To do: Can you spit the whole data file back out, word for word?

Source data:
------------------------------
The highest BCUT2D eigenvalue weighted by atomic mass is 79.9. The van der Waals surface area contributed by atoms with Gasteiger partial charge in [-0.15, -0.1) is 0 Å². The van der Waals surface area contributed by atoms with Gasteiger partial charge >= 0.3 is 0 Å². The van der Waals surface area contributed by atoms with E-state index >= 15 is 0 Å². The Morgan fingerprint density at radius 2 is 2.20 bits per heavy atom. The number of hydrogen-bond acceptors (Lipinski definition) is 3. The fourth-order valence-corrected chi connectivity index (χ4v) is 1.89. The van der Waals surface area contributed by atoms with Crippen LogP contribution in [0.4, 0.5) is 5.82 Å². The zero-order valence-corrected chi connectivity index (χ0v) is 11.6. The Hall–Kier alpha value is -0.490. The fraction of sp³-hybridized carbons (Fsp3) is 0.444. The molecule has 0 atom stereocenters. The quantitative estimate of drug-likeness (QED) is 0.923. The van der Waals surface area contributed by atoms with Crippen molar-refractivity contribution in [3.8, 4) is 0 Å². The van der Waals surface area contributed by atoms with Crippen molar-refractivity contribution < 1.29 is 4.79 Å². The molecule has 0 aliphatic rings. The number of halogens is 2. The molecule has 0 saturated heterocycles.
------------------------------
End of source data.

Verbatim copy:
The highest BCUT2D eigenvalue weighted by atomic mass is 79.9. The van der Waals surface area contributed by atoms with Gasteiger partial charge in [-0.15, -0.1) is 0 Å². The van der Waals surface area contributed by atoms with Gasteiger partial charge >= 0.3 is 0 Å². The van der Waals surface area contributed by atoms with E-state index >= 15 is 0 Å². The Morgan fingerprint density at radius 2 is 2.20 bits per heavy atom. The number of hydrogen-bond acceptors (Lipinski definition) is 3. The fourth-order valence-corrected chi connectivity index (χ4v) is 1.89. The van der Waals surface area contributed by atoms with Crippen LogP contribution in [0.4, 0.5) is 5.82 Å². The zero-order valence-corrected chi connectivity index (χ0v) is 11.6. The Hall–Kier alpha value is -0.490. The fraction of sp³-hybridized carbons (Fsp3) is 0.444. The molecule has 0 atom stereocenters. The quantitative estimate of drug-likeness (QED) is 0.923. The van der Waals surface area contributed by atoms with Crippen molar-refractivity contribution in [3.8, 4) is 0 Å². The van der Waals surface area contributed by atoms with Crippen molar-refractivity contribution < 1.29 is 4.79 Å². The molecule has 0 aliphatic rings. The number of halogens is 2. The molecule has 0 saturated heterocycles.